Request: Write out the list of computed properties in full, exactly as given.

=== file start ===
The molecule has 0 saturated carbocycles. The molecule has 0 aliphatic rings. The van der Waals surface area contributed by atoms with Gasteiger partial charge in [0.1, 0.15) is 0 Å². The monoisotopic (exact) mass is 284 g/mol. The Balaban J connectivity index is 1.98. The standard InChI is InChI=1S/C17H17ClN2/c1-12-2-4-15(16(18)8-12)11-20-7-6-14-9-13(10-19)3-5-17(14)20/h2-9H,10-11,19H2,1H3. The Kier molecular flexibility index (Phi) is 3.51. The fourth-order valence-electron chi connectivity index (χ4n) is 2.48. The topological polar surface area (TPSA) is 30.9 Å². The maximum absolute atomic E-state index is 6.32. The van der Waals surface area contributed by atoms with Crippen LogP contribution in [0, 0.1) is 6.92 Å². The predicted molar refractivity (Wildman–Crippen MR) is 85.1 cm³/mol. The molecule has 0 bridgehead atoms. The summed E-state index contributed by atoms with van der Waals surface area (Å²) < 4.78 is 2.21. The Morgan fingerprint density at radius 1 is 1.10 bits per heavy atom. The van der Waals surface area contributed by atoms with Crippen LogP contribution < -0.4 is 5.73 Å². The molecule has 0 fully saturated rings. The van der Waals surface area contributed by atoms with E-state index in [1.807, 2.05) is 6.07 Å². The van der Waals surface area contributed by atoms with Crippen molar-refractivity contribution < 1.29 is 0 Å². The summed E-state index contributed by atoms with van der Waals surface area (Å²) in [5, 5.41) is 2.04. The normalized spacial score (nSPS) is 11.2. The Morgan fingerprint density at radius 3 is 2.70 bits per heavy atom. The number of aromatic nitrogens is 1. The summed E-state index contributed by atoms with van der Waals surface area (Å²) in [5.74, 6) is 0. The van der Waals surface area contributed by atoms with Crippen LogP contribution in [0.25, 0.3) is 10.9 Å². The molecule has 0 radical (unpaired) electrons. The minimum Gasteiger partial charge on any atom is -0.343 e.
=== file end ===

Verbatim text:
The molecule has 0 saturated carbocycles. The molecule has 0 aliphatic rings. The van der Waals surface area contributed by atoms with Gasteiger partial charge in [0.1, 0.15) is 0 Å². The monoisotopic (exact) mass is 284 g/mol. The Balaban J connectivity index is 1.98. The standard InChI is InChI=1S/C17H17ClN2/c1-12-2-4-15(16(18)8-12)11-20-7-6-14-9-13(10-19)3-5-17(14)20/h2-9H,10-11,19H2,1H3. The Kier molecular flexibility index (Phi) is 3.51. The fourth-order valence-electron chi connectivity index (χ4n) is 2.48. The topological polar surface area (TPSA) is 30.9 Å². The maximum absolute atomic E-state index is 6.32. The van der Waals surface area contributed by atoms with Crippen LogP contribution in [0, 0.1) is 6.92 Å². The predicted molar refractivity (Wildman–Crippen MR) is 85.1 cm³/mol. The molecule has 0 bridgehead atoms. The summed E-state index contributed by atoms with van der Waals surface area (Å²) < 4.78 is 2.21. The Morgan fingerprint density at radius 1 is 1.10 bits per heavy atom. The van der Waals surface area contributed by atoms with Crippen LogP contribution < -0.4 is 5.73 Å². The molecule has 0 fully saturated rings. The van der Waals surface area contributed by atoms with E-state index in [1.807, 2.05) is 6.07 Å². The van der Waals surface area contributed by atoms with Crippen molar-refractivity contribution < 1.29 is 0 Å². The summed E-state index contributed by atoms with van der Waals surface area (Å²) in [5, 5.41) is 2.04. The normalized spacial score (nSPS) is 11.2. The Morgan fingerprint density at radius 3 is 2.70 bits per heavy atom. The number of aromatic nitrogens is 1. The summed E-state index contributed by atoms with van der Waals surface area (Å²) in [5.74, 6) is 0. The van der Waals surface area contributed by atoms with Crippen LogP contribution in [0.25, 0.3) is 10.9 Å². The molecule has 0 radical (unpaired) electrons. The minimum Gasteiger partial charge on any atom is -0.343 e.